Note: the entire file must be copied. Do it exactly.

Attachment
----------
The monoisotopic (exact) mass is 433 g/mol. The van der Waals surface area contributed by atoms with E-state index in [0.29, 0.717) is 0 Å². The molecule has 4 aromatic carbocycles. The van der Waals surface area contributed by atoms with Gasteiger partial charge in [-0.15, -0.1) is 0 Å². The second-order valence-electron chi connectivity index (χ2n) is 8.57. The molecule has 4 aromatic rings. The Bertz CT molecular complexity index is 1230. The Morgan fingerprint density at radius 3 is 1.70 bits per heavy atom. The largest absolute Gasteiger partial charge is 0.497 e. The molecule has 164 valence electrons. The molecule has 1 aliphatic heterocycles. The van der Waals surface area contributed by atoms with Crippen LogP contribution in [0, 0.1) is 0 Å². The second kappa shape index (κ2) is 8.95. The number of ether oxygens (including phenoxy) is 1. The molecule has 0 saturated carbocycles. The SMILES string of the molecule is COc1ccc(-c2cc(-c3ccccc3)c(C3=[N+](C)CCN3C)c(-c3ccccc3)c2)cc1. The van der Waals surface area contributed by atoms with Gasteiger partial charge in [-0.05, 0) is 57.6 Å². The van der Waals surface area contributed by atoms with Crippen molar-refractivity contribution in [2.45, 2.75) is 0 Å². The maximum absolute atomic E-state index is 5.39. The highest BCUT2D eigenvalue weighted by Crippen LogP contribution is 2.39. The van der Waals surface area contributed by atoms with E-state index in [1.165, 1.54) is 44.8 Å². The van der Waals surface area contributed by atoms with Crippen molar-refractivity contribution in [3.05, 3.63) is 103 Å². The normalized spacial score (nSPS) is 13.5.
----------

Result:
The monoisotopic (exact) mass is 433 g/mol. The van der Waals surface area contributed by atoms with E-state index in [0.29, 0.717) is 0 Å². The molecule has 4 aromatic carbocycles. The van der Waals surface area contributed by atoms with Gasteiger partial charge in [-0.15, -0.1) is 0 Å². The second-order valence-electron chi connectivity index (χ2n) is 8.57. The molecule has 4 aromatic rings. The Bertz CT molecular complexity index is 1230. The Morgan fingerprint density at radius 3 is 1.70 bits per heavy atom. The largest absolute Gasteiger partial charge is 0.497 e. The molecule has 164 valence electrons. The molecule has 1 aliphatic heterocycles. The van der Waals surface area contributed by atoms with Crippen LogP contribution in [0, 0.1) is 0 Å². The second kappa shape index (κ2) is 8.95. The number of ether oxygens (including phenoxy) is 1. The molecule has 0 saturated carbocycles. The SMILES string of the molecule is COc1ccc(-c2cc(-c3ccccc3)c(C3=[N+](C)CCN3C)c(-c3ccccc3)c2)cc1. The van der Waals surface area contributed by atoms with Gasteiger partial charge in [-0.05, 0) is 57.6 Å². The van der Waals surface area contributed by atoms with Crippen molar-refractivity contribution in [2.45, 2.75) is 0 Å². The maximum absolute atomic E-state index is 5.39. The highest BCUT2D eigenvalue weighted by Crippen LogP contribution is 2.39. The van der Waals surface area contributed by atoms with E-state index in [1.165, 1.54) is 44.8 Å². The van der Waals surface area contributed by atoms with Crippen molar-refractivity contribution in [3.05, 3.63) is 103 Å². The normalized spacial score (nSPS) is 13.5.